Cartlidge, who previously appeared in Naked and Breaking the Waves, and Steadman, who makes her screen debut in Career Girls, are gifted actresses. (Steadman is not, as one might assume, the daughter of Leigh and his talented ex-wife and frequent leading lady Alison Steadman. The film’s publicity does not indicate if or how she is related to the director’s family.) But their performances in the flashback sequences are so wildly out of control one wonders why Leigh allowed them such latitude.When they are first shown squabbling and smoking spliffs in their dank, sordid college digs, they could easily be mistaken for occupants of a halfway house for the mentally deranged. Visits from their troubled, pudgy classmate Ricky (Mark Benton), who aptly describes himself as “an idiot savant who hasn’t found his savant yet,” reinforce this impression. I haven’t seen an acting ensemble indulge in so much hysterical twitching, scratching, eye-rolling, and hair-fiddling since the notorious ’60s Actors Studio production of The Cherry Orchard featuring Geraldine Page, Kim Stanley, Shelley Winters, and Sandy Dennis. How these neurotics manage to mature into relatively functional career women in the space of six years is never satisfactorily addressed or explained.

Formally, Career Girls is equally systematized. The ’80s university scenes are filmed through blue filters that render the actors’ faces in chalky, horror-movie whites, and the soundtrack rages with pop tunes by the Cure. The contemporary sequences, employing beige, yellow, green, and other soothing hues, are underscored by blandly impressionistic guitar-and-woodwind music composed by Marianne Jean-Baptiste (who played the optometrist in Secrets & Lies) and Tony Remy. Leigh’s obsession with order is also reflected in his screenplay. Over the course of two days, Hannah and Annie accidentally cross paths with no fewer than three of their university chums, including a man both were infatuated with. The characters’ recognition of the slim mathematical odds of such meetings occurring does not exonerate Leigh from charges of clumsy dramatic contrivance.

Even in what is surely his weakest feature, the filmmaker demonstrates his considerable skills. Several sequences sparkle with comedic energy, notably Hannah’s visit to a Playboy-style Thameside high-rise apartment she’s considering purchasing. (Checking out the view, she quips to its pathetic would-be lothario occupant, “I suppose on a clear day you can see the class struggle from here.”) Leigh has fused the experiments of other realist directors while neatly sidestepping their flaws. He embraces Ken Loach’s social and political concerns without resorting to blatant didacticism, and he shares Robert Altman’s and John Cassavetes’ fondness for collaboration with actors without stranding his players onscreen when their improvisatory inspiration flags.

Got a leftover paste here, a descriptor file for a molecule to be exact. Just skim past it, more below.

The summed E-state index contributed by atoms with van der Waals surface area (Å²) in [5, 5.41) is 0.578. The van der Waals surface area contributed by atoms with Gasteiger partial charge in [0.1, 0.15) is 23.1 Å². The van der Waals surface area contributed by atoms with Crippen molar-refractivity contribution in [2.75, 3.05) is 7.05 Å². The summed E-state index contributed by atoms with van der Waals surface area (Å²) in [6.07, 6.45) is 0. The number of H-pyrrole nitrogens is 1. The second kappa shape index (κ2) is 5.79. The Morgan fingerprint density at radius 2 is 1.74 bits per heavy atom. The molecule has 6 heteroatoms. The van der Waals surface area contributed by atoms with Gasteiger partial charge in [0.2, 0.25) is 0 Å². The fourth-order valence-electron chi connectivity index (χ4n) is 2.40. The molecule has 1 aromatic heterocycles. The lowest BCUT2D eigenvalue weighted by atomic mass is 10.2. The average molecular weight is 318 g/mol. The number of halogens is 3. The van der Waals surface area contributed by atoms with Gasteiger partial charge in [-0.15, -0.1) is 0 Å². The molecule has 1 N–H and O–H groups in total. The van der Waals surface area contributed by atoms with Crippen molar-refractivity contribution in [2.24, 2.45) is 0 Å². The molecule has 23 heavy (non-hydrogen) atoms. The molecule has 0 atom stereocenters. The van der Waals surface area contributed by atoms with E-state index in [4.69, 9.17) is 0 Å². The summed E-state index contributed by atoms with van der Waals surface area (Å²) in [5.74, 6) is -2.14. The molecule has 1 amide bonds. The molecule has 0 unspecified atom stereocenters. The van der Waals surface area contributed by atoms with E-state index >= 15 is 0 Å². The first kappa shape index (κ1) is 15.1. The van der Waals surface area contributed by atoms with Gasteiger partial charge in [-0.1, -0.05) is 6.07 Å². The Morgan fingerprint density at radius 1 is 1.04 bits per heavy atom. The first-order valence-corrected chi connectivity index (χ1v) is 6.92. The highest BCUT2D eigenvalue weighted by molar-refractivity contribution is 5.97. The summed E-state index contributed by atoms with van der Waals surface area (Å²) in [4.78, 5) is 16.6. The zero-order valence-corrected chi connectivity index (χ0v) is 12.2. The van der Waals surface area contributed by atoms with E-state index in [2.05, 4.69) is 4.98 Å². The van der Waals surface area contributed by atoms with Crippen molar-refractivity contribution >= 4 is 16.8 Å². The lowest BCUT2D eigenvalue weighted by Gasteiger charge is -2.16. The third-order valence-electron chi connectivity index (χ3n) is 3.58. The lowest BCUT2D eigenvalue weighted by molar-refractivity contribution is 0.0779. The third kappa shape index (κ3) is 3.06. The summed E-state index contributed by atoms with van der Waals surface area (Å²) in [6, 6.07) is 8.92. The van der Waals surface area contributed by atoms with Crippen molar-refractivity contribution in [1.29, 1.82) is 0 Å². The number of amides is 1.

But in Career Girls, he has become too self-effacing, refusing to prevent his cast from going over the top. Their effusive histrionics have distracted him from clarifying his theme. Are we supposed to regret that his characters’ youthful intensity, however painful, has been bridled by the restraints of adult commerce? Or are we to be comforted by how time and responsibility have calmed the girls’ demons? As they prepare to part, Hannah admits to Annie, “I’m just not strong enough to be as vulnerable as you,” and Annie confesses, “You’re the only person who ever appreciated me.” The psychobabble staleness of this exchange suggests that next time out Leigh should not be so willing to relinquish his director’s chair in order to appease the desires and ambitions of his collaborators.CP